76 See, for example, Friedman, A History of American Law, 416; Hansen, “Commercial Associations and the Creation of a National Economy,” 93–95.

77 Indeed, as late as 1909, Samuel Willotson noted, “The powers of the states when Congress has passed a bankruptcy law are by no means so clear.” Willotson, Samuel, “The Effect of a National Bankruptcy Law upon State Laws,” Harvard Law Review 22 (June 1909): 547–63Google Scholar. As another observer noted, it was clear that “the State laws were superseded and suspended so far as they were in conflict with the Federal legislation,” but “the difficulty has been in determining when there was such conflict.” E. H., The Federal Bankruptcy Act and Its Effect on State Insolvency Laws,” Michigan Law Review 16 (May 1918): 540–43Google Scholar.

78 The conflict arose because these claims were made in the federal court administering A. B. Meeker & Co.'s bankruptcy, but the Will County Circuit Court had jurisdiction over the steel company's property. Hinckley to Joy, 24 Sept. 1877, Box 185, JFJP.

79 Hinckley to Joy, 2 Sept. 1877, Box 185, JFJP.

80 Warren, Charles, “Federal and State Court Interference,” Harvard Law Review 43 (Jan. 1930): 345–78Google Scholar.

81 If so, then it was likely, given the Supreme Court's rulings at the time, that the Will County Court would retain jurisdiction on the grounds that it had initially taken “possession of the controversy.” Warren, “Federal and State Court Interference,” 363.

82 Friedman, A History of American Law, 416.

83 The conflict was only resolved in 1903, through an amendment to the 1898 Bankruptcy Act, which declared it to be an act of bankruptcy for an insolvent corporation to have applied for, or been put in the charge of, a receiver or trustee under state laws. Had that been the case in 1877, then Joliet Iron & Steel Company would have been adjudged bankrupt, but the law was nowhere near as clear as that at the time.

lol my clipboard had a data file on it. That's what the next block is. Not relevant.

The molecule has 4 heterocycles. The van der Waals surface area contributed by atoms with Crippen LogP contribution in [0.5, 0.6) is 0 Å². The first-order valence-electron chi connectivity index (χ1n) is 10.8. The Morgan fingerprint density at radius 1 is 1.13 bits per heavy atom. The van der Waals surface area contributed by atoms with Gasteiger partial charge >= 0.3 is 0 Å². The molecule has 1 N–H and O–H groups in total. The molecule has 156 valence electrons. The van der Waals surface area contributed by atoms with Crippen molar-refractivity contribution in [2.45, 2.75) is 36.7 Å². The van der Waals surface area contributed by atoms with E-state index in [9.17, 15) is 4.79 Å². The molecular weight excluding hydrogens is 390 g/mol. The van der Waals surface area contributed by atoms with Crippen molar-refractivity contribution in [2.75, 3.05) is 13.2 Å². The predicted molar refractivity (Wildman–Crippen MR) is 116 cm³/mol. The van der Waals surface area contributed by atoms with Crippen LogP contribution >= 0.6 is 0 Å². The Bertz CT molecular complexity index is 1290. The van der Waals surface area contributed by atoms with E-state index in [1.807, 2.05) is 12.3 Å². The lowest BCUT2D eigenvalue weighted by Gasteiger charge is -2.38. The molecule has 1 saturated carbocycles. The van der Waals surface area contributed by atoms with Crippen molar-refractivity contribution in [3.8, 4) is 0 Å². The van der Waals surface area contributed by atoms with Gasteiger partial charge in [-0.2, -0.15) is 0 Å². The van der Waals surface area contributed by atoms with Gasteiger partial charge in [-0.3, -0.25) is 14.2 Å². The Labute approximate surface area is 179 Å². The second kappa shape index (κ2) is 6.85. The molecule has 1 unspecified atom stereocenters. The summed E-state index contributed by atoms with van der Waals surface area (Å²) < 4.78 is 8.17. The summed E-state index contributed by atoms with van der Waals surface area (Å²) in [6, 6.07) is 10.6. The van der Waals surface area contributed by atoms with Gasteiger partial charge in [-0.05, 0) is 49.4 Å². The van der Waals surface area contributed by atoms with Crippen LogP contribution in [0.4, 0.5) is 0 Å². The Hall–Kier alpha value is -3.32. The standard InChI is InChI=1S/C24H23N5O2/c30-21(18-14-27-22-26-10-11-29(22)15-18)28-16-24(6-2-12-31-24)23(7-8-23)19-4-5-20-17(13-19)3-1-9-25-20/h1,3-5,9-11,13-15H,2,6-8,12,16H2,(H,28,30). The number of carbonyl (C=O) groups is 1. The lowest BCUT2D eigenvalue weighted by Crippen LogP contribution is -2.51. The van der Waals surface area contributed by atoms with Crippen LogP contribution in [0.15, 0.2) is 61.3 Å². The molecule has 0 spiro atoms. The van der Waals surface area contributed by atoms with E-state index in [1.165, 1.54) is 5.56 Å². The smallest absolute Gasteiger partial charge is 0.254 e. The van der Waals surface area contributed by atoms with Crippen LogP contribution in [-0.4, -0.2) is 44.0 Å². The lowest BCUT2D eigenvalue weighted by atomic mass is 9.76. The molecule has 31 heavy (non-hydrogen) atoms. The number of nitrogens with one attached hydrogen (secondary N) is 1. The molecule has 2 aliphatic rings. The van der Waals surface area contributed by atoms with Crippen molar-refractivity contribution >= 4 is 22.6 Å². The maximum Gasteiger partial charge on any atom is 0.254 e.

84 Hinckley to Joy, 2 Sept. 1877, Box 185, JFJP.

85 Hinckley to Taylor, 9 Aug. 1877, Box 184, JFJP.

86 Ibid.; see also Hinckley to Joy, 24 Sept. 1877, Box 185, JFJP.

87 Hinckley to Taylor, 9 Aug. 1877, Box 184, JFJP; see also Hinckley to Joy, 24 Sept. 1877, Box 185, JFJP. In addition, Hinckley, along with some other major stockholders, submitted a petition to the Will County Court requesting a modification of the decree in the Joliet insolvency case and, in particular, that “the Corporation shall not be declared dissolved.” Hinckley to Joy, 8 Sept. 1877, Box 185, JFJP. That change was almost certainly designed to prevent the company's insolvency being interpreted as an act of bankruptcy and, in so doing, to bolster the state court's jurisdiction in the case.

88 Hinckley to Joy, 20 Aug. 1877, Box 184, JFJP.

89 Hinckley to Joy, 8 Sept. 1877, Box 185, JFJP.

90 G. W. Kretzinger to Joy, 30 Oct. 1877, Box 186, JFJP.

91 In filing for a modification of the insolvency decree to put aside the company's dissolution (see note 87), Hinckley took the additional precaution of requesting “that the Receiver shall not be authorized to run the works.” Hinckley to Joy, 8 Sept. 1877, Box 185, JFJP.